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The leaders from the world’s 20 biggest economies converge on Buenos Aires on Friday looking for consensus on the global flows of trade and investment – at a time when such consensus has been increasingly difficult to come by. Ten years on from the first G20 summit – convened in an effort to alleviate the global financial crisis – the Argentinian hosts are struggling to find common ground among the heads of state and government representing 19 of the biggest national economies and the EU – 85% of global economic output.

A forum intended to be a powerhouse of global governance has become a stage for an increasing number of authoritarian and populist leaders who are there to perform for their restive followers back home. Their power depends on dramatically defying the rule-based order the G20 was created to promote.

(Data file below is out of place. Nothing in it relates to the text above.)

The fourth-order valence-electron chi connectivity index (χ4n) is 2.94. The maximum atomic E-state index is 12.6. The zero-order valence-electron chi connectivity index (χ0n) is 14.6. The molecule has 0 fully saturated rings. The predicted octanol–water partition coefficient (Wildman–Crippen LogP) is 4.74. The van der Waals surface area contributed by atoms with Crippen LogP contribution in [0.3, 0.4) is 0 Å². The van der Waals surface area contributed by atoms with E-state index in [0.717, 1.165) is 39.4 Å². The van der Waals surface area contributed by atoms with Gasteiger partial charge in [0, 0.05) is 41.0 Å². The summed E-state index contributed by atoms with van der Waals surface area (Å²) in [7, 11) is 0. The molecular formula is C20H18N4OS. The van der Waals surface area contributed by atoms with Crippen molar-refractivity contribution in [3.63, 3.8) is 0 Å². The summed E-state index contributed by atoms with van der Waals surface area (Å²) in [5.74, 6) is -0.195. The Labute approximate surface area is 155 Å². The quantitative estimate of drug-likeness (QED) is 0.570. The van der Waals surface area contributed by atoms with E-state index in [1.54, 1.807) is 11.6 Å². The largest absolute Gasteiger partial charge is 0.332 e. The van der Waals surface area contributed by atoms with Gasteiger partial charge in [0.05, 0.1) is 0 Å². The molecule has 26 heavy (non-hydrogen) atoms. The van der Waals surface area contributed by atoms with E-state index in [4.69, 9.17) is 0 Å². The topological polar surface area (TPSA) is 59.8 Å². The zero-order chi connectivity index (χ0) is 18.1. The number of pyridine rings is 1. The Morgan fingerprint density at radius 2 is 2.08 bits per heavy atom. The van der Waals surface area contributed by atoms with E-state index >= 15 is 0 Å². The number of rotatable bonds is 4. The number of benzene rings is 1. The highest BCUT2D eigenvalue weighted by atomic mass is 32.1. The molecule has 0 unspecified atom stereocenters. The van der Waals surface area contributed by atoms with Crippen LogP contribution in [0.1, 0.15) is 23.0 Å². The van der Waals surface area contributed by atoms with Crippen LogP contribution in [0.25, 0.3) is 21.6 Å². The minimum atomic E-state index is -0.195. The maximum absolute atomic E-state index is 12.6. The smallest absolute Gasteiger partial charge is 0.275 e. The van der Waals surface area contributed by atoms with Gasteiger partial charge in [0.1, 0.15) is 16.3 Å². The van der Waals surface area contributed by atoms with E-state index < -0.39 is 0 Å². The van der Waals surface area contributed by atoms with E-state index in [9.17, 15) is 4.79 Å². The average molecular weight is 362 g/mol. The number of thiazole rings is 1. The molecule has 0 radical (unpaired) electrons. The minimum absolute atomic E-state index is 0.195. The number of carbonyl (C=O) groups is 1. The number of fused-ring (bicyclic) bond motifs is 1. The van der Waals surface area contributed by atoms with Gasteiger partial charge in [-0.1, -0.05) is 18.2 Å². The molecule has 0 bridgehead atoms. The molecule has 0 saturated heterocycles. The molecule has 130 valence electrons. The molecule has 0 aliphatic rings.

They are converging on Buenos Aires like trillion-dollar stake poker players – an oddball bunch, each focused on winning, or being seen to win, at the expense of the others.

Over the two days of the summit, there will be group sessions on financial architecture, sustainable agriculture and the future of work, but this year the big news is likely to be dominated by a set of bilateral duels with unpredictable outcomes.

While the general idea is to talk about money, a lot of the conversations in Buenos Aires will be about blood. First to arrive on Wednesday was Saudi Arabia’s crown prince, Mohammed bin Salman – less than two months after his henchmen killed and the dismembered journalist and regime critic Jamal Khashoggi in the kingdom’s Istanbul consulate.

As the prince set up camp in the Saudi embassy behind a fearsome security cordon in the leafy neighbourhood of Palermo Chico, an Argentinian prosecutor is looking into possible charges of crimes against humanity. Read more

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